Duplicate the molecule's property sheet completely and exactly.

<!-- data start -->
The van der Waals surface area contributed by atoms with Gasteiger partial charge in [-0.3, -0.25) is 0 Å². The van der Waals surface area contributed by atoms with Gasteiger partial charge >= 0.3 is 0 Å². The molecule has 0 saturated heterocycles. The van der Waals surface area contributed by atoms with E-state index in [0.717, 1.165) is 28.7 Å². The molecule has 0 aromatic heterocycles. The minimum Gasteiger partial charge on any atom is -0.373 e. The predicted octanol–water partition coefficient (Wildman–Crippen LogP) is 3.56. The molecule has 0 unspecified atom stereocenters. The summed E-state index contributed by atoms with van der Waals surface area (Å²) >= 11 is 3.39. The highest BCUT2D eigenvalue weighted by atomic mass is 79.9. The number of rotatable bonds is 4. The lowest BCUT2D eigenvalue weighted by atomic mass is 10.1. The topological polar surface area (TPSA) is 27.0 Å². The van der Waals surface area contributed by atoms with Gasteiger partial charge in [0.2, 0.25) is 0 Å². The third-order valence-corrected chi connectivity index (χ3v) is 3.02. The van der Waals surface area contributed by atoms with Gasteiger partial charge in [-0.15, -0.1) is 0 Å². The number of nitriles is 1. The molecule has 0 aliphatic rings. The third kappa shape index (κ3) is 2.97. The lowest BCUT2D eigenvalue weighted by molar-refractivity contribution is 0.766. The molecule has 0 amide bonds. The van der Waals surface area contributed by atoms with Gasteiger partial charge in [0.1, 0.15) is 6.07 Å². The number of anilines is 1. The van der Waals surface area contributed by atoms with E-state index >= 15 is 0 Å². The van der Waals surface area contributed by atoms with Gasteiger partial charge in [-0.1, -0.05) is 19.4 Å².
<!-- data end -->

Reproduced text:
The van der Waals surface area contributed by atoms with Gasteiger partial charge in [-0.3, -0.25) is 0 Å². The van der Waals surface area contributed by atoms with Gasteiger partial charge >= 0.3 is 0 Å². The molecule has 0 saturated heterocycles. The van der Waals surface area contributed by atoms with E-state index in [0.717, 1.165) is 28.7 Å². The molecule has 0 aromatic heterocycles. The minimum Gasteiger partial charge on any atom is -0.373 e. The predicted octanol–water partition coefficient (Wildman–Crippen LogP) is 3.56. The molecule has 0 unspecified atom stereocenters. The summed E-state index contributed by atoms with van der Waals surface area (Å²) >= 11 is 3.39. The highest BCUT2D eigenvalue weighted by atomic mass is 79.9. The number of rotatable bonds is 4. The lowest BCUT2D eigenvalue weighted by atomic mass is 10.1. The topological polar surface area (TPSA) is 27.0 Å². The van der Waals surface area contributed by atoms with Gasteiger partial charge in [0.2, 0.25) is 0 Å². The third-order valence-corrected chi connectivity index (χ3v) is 3.02. The van der Waals surface area contributed by atoms with Gasteiger partial charge in [-0.15, -0.1) is 0 Å². The number of nitriles is 1. The molecule has 0 aliphatic rings. The third kappa shape index (κ3) is 2.97. The lowest BCUT2D eigenvalue weighted by molar-refractivity contribution is 0.766. The molecule has 0 amide bonds. The van der Waals surface area contributed by atoms with Gasteiger partial charge in [0.1, 0.15) is 6.07 Å². The number of anilines is 1. The van der Waals surface area contributed by atoms with E-state index >= 15 is 0 Å². The van der Waals surface area contributed by atoms with Gasteiger partial charge in [-0.1, -0.05) is 19.4 Å².